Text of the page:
Drs. Lichauco and Sinha are Fellows in Rheumatology, Department of Medicine, Montefiore Medical Center and the Albert Einstein College of Medicine, New York. Drs. Lichauco, Sinha and Barland report no commercial conflicts of interest.
>A young woman is brought to the hospital with a frightening array of problems, any one of which could be fatal.
Her kidneys and heart are barely functioning. She is having difficulty breathing and her skin is covered with purplish blotches. On top of all this, she seems mentally confused and may have had a stroke.
At first, the doctors are stumped. Fearing some kind of virulent infection or poisoning, which might have caused these symptoms, they give the young woman antibiotics and dialysis treatment to aid her failing kidneys. Unfortunately, in this woman's case, the cause was neither infection nor poisoning but, instead, a rare and mysterious illness called CAPS, catastrophic antiphospholipid antibody syndrome.
What Is It?
CAPS causes the blood's clotting mechanism to go haywire, blocking blood flow to organs throughout the body. Antibiotics and dialysis will do little good. Unless the patient's doctors realize that they are dealing with CAPS, the young woman will probably not receive the high doses of immunosuppressive and anticoagulant drugs she needs.
The best feature of CAPS is that is exceedingly rare. Though still a mystery, CAPS seems to be a more dangerous cousin of a condition called antiphospholipid syndrome or APLS. Like CAPS, APLS causes over-coagulation of the blood, that is too much clotting, which leads to arterial blockages, blood platelet production problems, and, in pregnant women, spontaneous abortion.
We don't know what causes APLS or CAPS. One clue suggests that both diseases may involve an underlying immune disorder because APLS usually occurs in people who also have SLE (lupus). But even this relationship is not definite since APLS also occurs in people without lupus or other connective tissue disease. And we have seen, too, that CAPS can attack people with no previous diagnosis of APLS or of SLE.
Like many autoimmune disorders, where the body makes antibodies against itself, CAPS is more common in females, by approximately 2:1. The typical victim is a young adult, although it can affect people of any age. In about one-fifth of those who come down with CAPS, there is a triggering factor -- some illness or event that seems somehow associated with the beginning of the disease. The most common triggering factors are infections, drugs (especially anticoagulants), minor surgical procedures and hysterectomy. Late term pregnancy may also be a trigger.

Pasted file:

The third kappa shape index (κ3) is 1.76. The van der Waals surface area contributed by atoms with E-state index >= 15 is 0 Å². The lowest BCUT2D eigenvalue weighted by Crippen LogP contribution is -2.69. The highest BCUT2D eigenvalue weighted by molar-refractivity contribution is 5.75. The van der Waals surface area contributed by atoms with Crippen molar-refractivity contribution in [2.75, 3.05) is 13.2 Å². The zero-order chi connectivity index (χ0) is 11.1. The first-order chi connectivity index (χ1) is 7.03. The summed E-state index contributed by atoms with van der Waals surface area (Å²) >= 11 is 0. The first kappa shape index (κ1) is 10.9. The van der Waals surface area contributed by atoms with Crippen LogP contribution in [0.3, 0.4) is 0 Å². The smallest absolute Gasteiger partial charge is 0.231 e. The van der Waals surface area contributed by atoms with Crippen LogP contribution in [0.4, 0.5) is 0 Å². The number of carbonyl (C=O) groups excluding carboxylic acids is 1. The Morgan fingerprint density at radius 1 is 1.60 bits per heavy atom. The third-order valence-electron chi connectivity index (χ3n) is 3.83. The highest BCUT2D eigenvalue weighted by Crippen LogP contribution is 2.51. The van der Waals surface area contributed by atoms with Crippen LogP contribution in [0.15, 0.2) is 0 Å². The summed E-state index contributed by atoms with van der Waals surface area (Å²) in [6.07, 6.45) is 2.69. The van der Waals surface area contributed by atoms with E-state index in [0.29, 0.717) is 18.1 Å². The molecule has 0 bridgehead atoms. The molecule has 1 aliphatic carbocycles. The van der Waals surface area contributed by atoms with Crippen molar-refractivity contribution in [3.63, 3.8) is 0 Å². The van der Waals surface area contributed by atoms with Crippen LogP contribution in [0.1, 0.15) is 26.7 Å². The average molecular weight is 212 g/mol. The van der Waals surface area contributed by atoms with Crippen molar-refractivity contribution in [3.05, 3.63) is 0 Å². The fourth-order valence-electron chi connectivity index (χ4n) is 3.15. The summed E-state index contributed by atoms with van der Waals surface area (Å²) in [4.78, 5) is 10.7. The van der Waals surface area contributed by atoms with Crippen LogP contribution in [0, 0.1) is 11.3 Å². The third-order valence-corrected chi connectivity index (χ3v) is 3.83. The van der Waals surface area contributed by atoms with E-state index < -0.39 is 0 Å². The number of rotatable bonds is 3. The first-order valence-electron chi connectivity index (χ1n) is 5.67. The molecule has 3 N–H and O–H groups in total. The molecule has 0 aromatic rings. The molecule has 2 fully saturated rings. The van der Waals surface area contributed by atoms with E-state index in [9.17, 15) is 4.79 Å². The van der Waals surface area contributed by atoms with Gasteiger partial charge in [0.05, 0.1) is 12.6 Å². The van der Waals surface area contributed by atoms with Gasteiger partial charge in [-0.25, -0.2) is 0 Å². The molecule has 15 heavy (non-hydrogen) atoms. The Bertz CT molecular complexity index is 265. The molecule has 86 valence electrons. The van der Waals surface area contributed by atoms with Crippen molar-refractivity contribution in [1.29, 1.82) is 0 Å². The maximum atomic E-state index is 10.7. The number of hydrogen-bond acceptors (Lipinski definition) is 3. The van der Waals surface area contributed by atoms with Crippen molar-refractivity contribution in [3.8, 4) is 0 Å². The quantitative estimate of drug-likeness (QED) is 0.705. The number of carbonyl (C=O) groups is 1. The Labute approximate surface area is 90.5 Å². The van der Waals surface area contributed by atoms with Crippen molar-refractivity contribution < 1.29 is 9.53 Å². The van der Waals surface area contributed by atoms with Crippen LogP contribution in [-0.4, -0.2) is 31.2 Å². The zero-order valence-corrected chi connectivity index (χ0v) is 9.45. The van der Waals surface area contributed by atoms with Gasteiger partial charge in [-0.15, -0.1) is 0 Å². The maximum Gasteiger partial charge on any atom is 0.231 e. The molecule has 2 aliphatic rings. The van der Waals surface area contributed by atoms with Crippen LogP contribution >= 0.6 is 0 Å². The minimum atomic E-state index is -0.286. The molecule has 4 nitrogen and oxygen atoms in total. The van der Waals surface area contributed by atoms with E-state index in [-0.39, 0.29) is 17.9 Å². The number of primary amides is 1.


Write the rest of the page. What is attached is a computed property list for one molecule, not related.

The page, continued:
How and Where CAPS Affects the Body
The kidney is the most common target. CAPS sufferers often arrive at the hospital with serious kidney symptoms such as low or non-existent urine production and high blood pressure. These are caused by a cutoff of blood flow to the kidneys.
CAPS often causes significant deterioration in brain function, ranging from confusion to coma. Some victims experience seizures or even blindness. Unexplained changes in behavior and emotional instability are common. Like the kidney problems, these symptoms are caused by a sudden cutoff of blood flow to parts of the brain.
Approximately 25% of reported cases of CAPS involve labored breathing and a nonproductive cough. The symptoms are similar to those of adult respiratory distress syndrome (ARDS).
People with CAPS may develop acute left ventricular failure (the heart can't pump blood efficiently), caused by blockages in the smaller arteries around the heart, as well as accelerated hypertension and cerebral hemorrhaging.